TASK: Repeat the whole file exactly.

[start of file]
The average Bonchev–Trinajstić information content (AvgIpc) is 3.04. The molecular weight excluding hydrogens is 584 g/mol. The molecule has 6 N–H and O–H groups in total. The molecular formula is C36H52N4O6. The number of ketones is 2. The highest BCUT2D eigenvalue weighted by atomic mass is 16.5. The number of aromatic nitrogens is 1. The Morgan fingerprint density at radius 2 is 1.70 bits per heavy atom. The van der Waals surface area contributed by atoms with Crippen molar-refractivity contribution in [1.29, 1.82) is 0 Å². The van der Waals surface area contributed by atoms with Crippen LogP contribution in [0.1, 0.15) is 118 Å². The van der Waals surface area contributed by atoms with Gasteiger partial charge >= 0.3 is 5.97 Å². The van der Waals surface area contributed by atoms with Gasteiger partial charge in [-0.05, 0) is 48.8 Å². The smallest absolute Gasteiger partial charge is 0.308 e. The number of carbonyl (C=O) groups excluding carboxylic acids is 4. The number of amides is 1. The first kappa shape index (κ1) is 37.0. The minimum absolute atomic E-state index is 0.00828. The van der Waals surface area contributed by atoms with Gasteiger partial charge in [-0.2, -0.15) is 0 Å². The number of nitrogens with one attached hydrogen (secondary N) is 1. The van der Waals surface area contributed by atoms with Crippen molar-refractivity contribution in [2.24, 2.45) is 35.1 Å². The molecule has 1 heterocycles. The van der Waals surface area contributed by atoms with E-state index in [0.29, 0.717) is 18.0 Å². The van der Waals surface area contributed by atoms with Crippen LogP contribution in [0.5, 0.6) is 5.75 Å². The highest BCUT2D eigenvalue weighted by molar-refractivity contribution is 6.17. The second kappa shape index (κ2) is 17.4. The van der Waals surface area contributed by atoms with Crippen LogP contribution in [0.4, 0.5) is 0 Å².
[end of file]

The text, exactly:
The average Bonchev–Trinajstić information content (AvgIpc) is 3.04. The molecular weight excluding hydrogens is 584 g/mol. The molecule has 6 N–H and O–H groups in total. The molecular formula is C36H52N4O6. The number of ketones is 2. The highest BCUT2D eigenvalue weighted by atomic mass is 16.5. The number of aromatic nitrogens is 1. The Morgan fingerprint density at radius 2 is 1.70 bits per heavy atom. The van der Waals surface area contributed by atoms with Crippen molar-refractivity contribution in [1.29, 1.82) is 0 Å². The van der Waals surface area contributed by atoms with Crippen LogP contribution in [0.1, 0.15) is 118 Å². The van der Waals surface area contributed by atoms with Gasteiger partial charge >= 0.3 is 5.97 Å². The van der Waals surface area contributed by atoms with Gasteiger partial charge in [-0.05, 0) is 48.8 Å². The smallest absolute Gasteiger partial charge is 0.308 e. The number of carbonyl (C=O) groups excluding carboxylic acids is 4. The number of amides is 1. The first kappa shape index (κ1) is 37.0. The minimum absolute atomic E-state index is 0.00828. The van der Waals surface area contributed by atoms with Gasteiger partial charge in [-0.2, -0.15) is 0 Å². The number of nitrogens with one attached hydrogen (secondary N) is 1. The van der Waals surface area contributed by atoms with Crippen molar-refractivity contribution in [2.24, 2.45) is 35.1 Å². The molecule has 1 heterocycles. The van der Waals surface area contributed by atoms with E-state index in [0.29, 0.717) is 18.0 Å². The van der Waals surface area contributed by atoms with Crippen LogP contribution in [0.5, 0.6) is 5.75 Å². The highest BCUT2D eigenvalue weighted by molar-refractivity contribution is 6.17. The second kappa shape index (κ2) is 17.4. The van der Waals surface area contributed by atoms with Crippen LogP contribution in [0.4, 0.5) is 0 Å².